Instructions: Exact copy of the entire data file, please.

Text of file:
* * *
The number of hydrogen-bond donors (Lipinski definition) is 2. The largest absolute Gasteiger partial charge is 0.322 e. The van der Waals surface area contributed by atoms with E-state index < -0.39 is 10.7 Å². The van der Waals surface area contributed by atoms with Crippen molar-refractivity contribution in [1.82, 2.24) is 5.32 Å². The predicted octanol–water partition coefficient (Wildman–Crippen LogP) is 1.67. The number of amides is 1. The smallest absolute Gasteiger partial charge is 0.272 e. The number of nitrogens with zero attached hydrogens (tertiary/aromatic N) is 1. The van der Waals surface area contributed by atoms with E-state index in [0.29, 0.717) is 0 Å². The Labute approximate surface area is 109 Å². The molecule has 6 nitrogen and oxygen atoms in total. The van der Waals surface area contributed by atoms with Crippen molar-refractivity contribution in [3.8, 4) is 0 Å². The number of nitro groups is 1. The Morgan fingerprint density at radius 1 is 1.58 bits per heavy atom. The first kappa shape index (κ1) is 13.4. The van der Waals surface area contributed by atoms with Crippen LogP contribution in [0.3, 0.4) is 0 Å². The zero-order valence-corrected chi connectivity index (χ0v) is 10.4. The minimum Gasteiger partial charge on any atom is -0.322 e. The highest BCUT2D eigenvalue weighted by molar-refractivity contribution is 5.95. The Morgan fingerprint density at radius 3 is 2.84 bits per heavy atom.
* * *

The number of hydrogen-bond donors (Lipinski definition) is 2. The largest absolute Gasteiger partial charge is 0.322 e. The van der Waals surface area contributed by atoms with E-state index < -0.39 is 10.7 Å². The van der Waals surface area contributed by atoms with Crippen molar-refractivity contribution in [1.82, 2.24) is 5.32 Å². The predicted octanol–water partition coefficient (Wildman–Crippen LogP) is 1.67. The number of amides is 1. The smallest absolute Gasteiger partial charge is 0.272 e. The number of nitrogens with zero attached hydrogens (tertiary/aromatic N) is 1. The van der Waals surface area contributed by atoms with E-state index in [0.29, 0.717) is 0 Å². The Labute approximate surface area is 109 Å². The molecule has 6 nitrogen and oxygen atoms in total. The van der Waals surface area contributed by atoms with Crippen molar-refractivity contribution in [3.8, 4) is 0 Å². The number of nitro groups is 1. The Morgan fingerprint density at radius 1 is 1.58 bits per heavy atom. The first kappa shape index (κ1) is 13.4. The van der Waals surface area contributed by atoms with Crippen LogP contribution in [0.3, 0.4) is 0 Å². The zero-order valence-corrected chi connectivity index (χ0v) is 10.4. The minimum Gasteiger partial charge on any atom is -0.322 e. The highest BCUT2D eigenvalue weighted by molar-refractivity contribution is 5.95. The Morgan fingerprint density at radius 3 is 2.84 bits per heavy atom.